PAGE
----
Uranium Resources, Inc. (NASDAQ: URRE) (URI), announced today that the Nuclear Regulatory Commission (NRC) reactivated its Source Materials License to conduct in-situ recovery (ISR) uranium mining in McKinley County, New Mexico. The license, which was originally issued in 1998 to Hydro Resources, Inc., Uranium Resources’ wholly-owned subsidiary, has been in timely renewal status since 2003. The reactivation effectively enables the use of the license by the Company for the production of uranium as defined in the license.
“We are the only uranium company in New Mexico that possesses an NRC license authorizing current or new production and having it reactivated is a significant milestone which allows us to continue to move forward with our target production plans.”
URI will now proceed to renew the license for a standard 10-year term. During the renewal process, the active license may be utilized according to its present terms and conditions, which allows for the production of up to 1 million pounds per year from Churchrock Section 8 until a successful commercial demonstration of restoration is made, after which mining on other properties can begin and the quantity of production can be increased to 3 million pounds per year.
Don Ewigleben, President and CEO of URI, commented, “We are the only uranium company in New Mexico that possesses an NRC license authorizing current or new production and having it reactivated is a significant milestone which allows us to continue to move forward with our target production plans.”
URI’s focus in New Mexico is on the completion of its feasibility study by the end of 2011 to determine the options available to advance its Churchrock/Crownpoint project. URI holds the necessary NRC License, EPA Aquifer Exemption, State of New Mexico Water Rights and Underground Injection Control Permit to allow development of Churchrock Section 8, which has 6.5 million pounds of in-place mineralized uranium material. In June, URI received confirmation from the New Mexico Environment Department (“NMED”) that its discharge plan is in timely renewal and that the NMED is currently conducting technical review of its renewal application. In July, Eastern Navajo Dine Against Uranium Mining filed a complaint claiming NMED misinterpreted its own regulations governing the ground water discharge permits. URI has intervened in the case.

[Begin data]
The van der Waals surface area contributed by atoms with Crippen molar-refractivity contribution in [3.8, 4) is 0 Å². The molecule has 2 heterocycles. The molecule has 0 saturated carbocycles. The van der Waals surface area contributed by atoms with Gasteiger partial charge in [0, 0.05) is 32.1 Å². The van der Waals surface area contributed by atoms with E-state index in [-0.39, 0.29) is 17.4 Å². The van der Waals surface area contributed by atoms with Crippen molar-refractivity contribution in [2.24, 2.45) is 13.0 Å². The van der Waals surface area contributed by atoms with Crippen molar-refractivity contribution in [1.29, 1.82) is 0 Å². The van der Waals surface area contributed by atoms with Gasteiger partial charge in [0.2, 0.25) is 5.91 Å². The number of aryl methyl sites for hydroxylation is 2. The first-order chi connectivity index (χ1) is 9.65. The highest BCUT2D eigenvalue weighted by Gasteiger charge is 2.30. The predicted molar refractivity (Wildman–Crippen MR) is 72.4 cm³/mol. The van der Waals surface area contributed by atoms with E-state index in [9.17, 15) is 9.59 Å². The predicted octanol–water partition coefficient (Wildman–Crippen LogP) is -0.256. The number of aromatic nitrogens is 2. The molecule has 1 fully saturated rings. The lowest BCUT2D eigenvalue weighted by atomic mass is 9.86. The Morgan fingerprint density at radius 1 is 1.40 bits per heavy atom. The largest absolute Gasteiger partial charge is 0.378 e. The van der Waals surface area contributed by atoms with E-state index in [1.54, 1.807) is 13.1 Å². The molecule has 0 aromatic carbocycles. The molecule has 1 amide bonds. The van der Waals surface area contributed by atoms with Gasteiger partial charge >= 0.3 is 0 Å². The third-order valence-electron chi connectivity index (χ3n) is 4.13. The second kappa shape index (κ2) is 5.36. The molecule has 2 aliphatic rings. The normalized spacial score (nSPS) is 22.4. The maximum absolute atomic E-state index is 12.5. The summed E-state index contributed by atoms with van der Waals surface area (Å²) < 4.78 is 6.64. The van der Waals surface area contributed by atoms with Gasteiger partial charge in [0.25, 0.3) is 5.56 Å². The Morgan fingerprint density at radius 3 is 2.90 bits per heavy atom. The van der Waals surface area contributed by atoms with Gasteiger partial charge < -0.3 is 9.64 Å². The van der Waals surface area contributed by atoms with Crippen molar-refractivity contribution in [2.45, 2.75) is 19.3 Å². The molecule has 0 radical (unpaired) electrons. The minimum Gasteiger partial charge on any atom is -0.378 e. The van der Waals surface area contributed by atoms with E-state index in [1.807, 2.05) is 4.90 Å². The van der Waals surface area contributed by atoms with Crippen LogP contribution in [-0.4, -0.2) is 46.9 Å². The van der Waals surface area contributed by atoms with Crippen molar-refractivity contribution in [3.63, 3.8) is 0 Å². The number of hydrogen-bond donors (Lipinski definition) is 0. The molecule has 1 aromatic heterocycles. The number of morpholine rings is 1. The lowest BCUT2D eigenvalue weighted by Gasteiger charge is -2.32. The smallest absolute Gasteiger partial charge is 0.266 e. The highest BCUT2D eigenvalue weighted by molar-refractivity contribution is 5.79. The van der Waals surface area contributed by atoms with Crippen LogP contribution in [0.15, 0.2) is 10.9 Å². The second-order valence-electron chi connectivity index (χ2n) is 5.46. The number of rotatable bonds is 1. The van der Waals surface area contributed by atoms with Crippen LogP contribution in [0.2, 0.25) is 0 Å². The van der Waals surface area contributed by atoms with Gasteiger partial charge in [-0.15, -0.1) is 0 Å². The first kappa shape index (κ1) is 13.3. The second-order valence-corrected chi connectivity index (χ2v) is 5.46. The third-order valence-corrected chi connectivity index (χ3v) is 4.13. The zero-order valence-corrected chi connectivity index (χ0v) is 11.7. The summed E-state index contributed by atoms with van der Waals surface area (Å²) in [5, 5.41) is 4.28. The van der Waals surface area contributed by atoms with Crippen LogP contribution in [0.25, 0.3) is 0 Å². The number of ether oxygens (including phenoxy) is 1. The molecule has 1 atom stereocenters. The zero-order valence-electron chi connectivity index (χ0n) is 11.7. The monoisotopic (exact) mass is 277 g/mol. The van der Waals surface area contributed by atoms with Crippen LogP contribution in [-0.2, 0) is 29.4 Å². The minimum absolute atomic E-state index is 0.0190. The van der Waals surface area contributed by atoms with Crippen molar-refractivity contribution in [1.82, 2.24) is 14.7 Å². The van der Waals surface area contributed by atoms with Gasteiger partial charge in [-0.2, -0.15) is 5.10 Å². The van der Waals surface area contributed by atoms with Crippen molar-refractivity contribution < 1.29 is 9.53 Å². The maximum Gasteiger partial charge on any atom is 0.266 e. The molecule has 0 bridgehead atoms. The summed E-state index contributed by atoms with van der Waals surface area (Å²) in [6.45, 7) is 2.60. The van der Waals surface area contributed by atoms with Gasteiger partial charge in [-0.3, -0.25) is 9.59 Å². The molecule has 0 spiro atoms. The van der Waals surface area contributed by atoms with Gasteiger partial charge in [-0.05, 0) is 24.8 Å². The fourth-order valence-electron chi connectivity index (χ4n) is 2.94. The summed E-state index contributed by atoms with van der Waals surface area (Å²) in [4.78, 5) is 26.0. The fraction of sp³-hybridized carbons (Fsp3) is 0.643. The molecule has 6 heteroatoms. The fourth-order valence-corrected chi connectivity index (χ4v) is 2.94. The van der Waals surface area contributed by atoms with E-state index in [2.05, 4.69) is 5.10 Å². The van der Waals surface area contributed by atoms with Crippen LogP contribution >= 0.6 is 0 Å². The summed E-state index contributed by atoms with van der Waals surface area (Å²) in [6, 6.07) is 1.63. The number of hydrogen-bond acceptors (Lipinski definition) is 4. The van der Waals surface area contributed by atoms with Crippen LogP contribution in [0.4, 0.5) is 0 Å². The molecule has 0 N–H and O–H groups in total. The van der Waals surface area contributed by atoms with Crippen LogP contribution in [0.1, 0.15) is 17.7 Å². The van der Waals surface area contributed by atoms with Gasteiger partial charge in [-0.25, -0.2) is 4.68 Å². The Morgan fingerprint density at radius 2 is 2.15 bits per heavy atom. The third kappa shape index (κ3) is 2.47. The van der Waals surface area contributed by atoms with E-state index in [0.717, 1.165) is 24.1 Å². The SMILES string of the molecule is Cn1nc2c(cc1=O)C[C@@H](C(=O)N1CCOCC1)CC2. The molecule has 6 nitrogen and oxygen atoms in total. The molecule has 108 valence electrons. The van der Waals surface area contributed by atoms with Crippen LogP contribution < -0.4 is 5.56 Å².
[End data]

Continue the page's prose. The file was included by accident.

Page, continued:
The feasibility study and its proposed options will determine the best mining method of the Companies various projects in New Mexico as well as the size, design and capabilities of its Churchrock/Crownpoint ISR wellfield and processing facilities. Construction and production will be dependent upon having necessary financial resources in place, the speed of construction activities, availability of capital equipment and a recovery in uranium prices. The Company plans to be in production in 2013.
URI has 27.4 million pounds of in place mineralized uranium material under its NRC Source Materials License. In total, the Company has 183,000 acres of mineral holdings in New Mexico and 101.4 million pounds of in place mineralized uranium material.